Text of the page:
The walk passes through three national parks, Banff, Kootenay and Yoho, plus Mount Assiniboine Provincial Park and is all on good, sign-posted trails. Although there are many steep climbs and the route passes through rugged mountain terrain, these trails plus the provision of backcountry campgrounds with bear poles for hanging food from at regular intervals, bridged creeks and rivers and plenty of escape routes, make this a walk that should be well within the capabilities of any competent backpacker. Well-maintained trails with signposts at all junctions make route-finding easy. I never used my compass and found my maps most useful for identifying distant peaks and gaining an overall view of the area, rather than for navigation.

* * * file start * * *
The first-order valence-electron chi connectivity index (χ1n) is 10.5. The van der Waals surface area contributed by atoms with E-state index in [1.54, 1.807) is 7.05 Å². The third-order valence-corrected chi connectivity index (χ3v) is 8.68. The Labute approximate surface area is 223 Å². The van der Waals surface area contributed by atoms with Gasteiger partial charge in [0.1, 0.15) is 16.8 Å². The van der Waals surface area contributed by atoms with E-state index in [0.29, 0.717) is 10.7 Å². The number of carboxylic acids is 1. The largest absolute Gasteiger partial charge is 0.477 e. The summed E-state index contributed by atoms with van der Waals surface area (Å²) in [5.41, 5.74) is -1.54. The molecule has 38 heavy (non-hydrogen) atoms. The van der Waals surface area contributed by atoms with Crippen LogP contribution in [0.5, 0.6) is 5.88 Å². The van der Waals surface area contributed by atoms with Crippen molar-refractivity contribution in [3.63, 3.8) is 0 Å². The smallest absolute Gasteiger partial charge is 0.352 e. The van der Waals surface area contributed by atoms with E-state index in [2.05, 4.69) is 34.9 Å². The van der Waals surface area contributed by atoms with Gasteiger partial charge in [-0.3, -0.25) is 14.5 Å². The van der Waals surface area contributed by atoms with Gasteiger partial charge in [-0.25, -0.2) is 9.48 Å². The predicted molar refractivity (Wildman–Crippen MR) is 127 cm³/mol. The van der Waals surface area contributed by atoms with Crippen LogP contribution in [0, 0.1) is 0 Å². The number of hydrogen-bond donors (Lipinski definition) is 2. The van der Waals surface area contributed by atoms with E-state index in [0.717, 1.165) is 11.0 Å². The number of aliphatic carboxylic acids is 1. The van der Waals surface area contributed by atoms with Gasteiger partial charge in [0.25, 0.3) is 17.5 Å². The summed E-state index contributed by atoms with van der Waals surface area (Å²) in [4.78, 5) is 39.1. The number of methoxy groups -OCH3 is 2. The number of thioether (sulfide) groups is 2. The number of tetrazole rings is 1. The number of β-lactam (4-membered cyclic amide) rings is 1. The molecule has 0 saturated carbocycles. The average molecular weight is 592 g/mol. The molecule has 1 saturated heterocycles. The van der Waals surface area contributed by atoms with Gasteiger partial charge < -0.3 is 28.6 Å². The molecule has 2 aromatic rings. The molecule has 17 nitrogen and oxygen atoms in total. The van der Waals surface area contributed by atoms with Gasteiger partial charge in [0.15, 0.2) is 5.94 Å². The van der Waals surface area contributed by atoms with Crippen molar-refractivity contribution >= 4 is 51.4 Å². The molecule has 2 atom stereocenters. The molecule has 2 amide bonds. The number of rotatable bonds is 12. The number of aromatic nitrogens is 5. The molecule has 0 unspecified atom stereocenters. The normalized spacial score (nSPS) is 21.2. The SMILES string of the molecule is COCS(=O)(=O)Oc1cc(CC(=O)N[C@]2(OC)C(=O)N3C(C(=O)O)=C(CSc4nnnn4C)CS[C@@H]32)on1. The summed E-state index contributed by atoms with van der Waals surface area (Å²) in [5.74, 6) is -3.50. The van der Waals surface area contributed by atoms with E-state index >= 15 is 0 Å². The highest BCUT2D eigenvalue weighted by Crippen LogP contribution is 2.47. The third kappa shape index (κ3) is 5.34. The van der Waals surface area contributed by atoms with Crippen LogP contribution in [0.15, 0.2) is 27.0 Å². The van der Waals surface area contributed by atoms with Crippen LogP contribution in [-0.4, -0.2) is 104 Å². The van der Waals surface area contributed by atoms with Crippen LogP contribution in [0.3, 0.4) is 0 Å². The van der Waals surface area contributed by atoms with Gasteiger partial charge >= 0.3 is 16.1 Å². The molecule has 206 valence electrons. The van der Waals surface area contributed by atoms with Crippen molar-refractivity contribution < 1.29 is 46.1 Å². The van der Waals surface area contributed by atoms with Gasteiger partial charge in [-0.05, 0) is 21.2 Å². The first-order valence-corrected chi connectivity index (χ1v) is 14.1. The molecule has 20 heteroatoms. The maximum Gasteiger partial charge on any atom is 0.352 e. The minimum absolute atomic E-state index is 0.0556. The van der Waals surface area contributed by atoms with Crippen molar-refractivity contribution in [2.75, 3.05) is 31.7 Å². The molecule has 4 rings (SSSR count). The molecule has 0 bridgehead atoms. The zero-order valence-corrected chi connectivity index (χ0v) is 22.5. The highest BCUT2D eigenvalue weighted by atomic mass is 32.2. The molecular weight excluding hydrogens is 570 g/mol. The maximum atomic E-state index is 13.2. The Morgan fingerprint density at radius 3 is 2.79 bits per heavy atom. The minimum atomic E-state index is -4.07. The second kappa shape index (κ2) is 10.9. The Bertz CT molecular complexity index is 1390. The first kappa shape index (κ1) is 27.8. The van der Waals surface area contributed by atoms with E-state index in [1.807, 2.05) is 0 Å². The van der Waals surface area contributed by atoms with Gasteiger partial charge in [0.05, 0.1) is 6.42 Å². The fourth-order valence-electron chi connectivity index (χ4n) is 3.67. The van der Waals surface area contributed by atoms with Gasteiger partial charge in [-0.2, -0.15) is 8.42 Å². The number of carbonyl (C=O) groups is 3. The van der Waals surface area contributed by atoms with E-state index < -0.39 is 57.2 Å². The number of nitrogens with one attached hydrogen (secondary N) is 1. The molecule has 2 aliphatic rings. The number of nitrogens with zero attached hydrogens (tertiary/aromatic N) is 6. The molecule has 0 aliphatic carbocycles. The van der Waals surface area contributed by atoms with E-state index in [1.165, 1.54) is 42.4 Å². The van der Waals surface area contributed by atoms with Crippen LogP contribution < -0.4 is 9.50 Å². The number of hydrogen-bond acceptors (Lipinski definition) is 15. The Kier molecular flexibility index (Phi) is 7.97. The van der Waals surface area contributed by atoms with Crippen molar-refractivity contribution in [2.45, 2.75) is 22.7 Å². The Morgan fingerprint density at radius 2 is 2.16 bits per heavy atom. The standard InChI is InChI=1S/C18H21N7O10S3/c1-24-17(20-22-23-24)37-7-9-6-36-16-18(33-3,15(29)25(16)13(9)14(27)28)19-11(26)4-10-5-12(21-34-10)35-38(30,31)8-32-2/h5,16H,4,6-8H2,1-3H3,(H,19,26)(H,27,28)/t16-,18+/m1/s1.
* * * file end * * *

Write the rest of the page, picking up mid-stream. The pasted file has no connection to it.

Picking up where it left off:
There are no supply points on the route, although meals can be purchased at the ski resort of Sunshine Village 35 miles (56 km) into the route and afternoon tea at Lake O'Hara Lodge after 97 miles (155.2 km). From Sunshine Village the gondola can be taken down to a road where buses can be caught to the town of Lake Louise. Sunshine Village will also hold food parcels for you if you take them up there as I did once on a spring ski tour. Backcountry permits are needed for the national parks. They can be obtained for the whole walk at the National Park Visitor Centre in Banff townsite before you start, along with any recent bear warnings and trail alterations. If you intend using the very popular campground at Lake O'Hara, this should be booked in advance with the date when you'll be there, as it's full most nights during the summer. There is a charge for staying at the Naiset Cabins and the Lake Magog Campground in Mount Assiniboine Provincial Park, so take some cash with you if you intend to use either of these. There are many possible side trips and excursions along the route but as described it shouldn't take much more than a week.